An immigrant’s defining speech

An Muslim-American’s speech highlighted the differences between the two US parties

Khizr Khan, father of fallen US Army Captain Humayun Khan, offered to lend Donald Trump his copy of the constitution. J Scott Applewhite / AP
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Now that the Republican and Democrat conventions are over, many are citing a Muslim immigrant’s speech to the latter as the one that most clearly articulated the differences between the parties. Pakistani-American Khizr Khan made a powerful and moving eulogy for his son, Humayun, a United States Army captain who died in Iraq in 2004 while defending his squad from a car-bomb attack.

Mr Khan gained one of the convention’s most sustained cheers when he rhetorically asked Donald Trump if he had ever read the US constitution, then pulled a copy of it from his pocket. “I will gladly lend you my copy,” he said. “In this document, look for the words ‘liberty’ and ‘equal protection of law’.” Mr Trump was, of course, not present. He was in Iowa, complaining about how the United States was not allowed to waterboard terrorists.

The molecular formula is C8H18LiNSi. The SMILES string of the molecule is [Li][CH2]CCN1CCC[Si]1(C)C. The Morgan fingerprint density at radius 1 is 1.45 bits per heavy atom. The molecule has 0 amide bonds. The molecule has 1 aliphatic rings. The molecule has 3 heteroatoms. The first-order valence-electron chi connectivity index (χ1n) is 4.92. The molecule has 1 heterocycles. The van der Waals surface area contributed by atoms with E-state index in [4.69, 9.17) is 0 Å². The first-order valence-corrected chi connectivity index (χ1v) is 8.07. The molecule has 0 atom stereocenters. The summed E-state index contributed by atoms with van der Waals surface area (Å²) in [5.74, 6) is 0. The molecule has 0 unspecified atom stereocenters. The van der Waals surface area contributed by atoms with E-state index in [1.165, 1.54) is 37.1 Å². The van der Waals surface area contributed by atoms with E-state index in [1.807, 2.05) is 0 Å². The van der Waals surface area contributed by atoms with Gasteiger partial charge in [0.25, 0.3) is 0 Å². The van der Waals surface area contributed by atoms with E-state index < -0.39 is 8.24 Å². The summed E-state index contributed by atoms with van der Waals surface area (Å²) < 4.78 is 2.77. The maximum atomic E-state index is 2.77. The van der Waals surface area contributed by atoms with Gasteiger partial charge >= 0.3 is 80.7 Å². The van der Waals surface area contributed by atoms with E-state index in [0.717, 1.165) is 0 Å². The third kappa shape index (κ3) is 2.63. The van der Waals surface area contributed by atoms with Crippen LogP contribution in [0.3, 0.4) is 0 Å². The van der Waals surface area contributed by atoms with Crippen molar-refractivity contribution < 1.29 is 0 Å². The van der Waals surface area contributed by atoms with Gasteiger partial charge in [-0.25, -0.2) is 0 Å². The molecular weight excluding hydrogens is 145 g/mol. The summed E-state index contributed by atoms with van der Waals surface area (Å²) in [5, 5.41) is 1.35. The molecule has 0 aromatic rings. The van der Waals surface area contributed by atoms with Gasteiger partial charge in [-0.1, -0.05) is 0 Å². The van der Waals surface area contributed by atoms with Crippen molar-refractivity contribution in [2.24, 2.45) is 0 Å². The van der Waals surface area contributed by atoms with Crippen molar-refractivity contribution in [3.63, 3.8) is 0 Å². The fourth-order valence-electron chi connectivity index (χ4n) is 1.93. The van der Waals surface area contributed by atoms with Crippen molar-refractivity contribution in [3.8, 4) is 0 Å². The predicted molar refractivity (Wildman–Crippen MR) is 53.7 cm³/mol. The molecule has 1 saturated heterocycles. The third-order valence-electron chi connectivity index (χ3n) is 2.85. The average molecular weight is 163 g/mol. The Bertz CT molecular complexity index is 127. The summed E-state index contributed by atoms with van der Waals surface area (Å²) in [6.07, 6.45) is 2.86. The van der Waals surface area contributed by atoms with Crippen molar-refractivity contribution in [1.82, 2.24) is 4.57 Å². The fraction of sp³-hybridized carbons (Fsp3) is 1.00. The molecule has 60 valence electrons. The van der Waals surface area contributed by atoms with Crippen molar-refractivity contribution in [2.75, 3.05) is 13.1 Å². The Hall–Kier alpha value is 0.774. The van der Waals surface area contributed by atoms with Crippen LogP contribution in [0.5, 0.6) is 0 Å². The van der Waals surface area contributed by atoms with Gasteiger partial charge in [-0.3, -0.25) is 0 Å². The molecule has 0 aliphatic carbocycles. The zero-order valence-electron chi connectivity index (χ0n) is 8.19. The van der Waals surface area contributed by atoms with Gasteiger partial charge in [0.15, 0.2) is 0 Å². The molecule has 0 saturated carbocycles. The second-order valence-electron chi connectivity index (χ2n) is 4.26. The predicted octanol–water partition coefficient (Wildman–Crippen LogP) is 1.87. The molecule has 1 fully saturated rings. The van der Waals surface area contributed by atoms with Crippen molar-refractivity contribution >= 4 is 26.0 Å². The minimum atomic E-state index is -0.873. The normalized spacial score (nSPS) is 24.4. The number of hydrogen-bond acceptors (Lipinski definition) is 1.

Many of the convention’s speeches had focused on the dangers of Mr Trump’s inflammatory speeches about Muslims and other minorities but Mr Khan’s story, leavened by loss, brought the point home in a way that the others did not. If Mr Trump is voted into the White House and turns his divisive speeches into official policies, it is families with similar aspirations to the Khans who will suffer.

The Khans left Pakistan for Dubai, where Humayun and another son were born, but found a permanent home in the United States. As he put it, his family are “patriotic American Muslims with undivided loyalty to our country”, but families like his would be excluded from the US under a Trump presidency.

The end of the conventions marked 100 days until voters decide who should occupy the White House for the next four years and – equally importantly – about which party will dominate the two houses of Congress. As James Zogby and Hussein Ibish note on these pages today, there has rarely been a US election where the differences between the parties are so distinct and open. In the next three months of campaigning, those distinctions are likely to become even more obvious.

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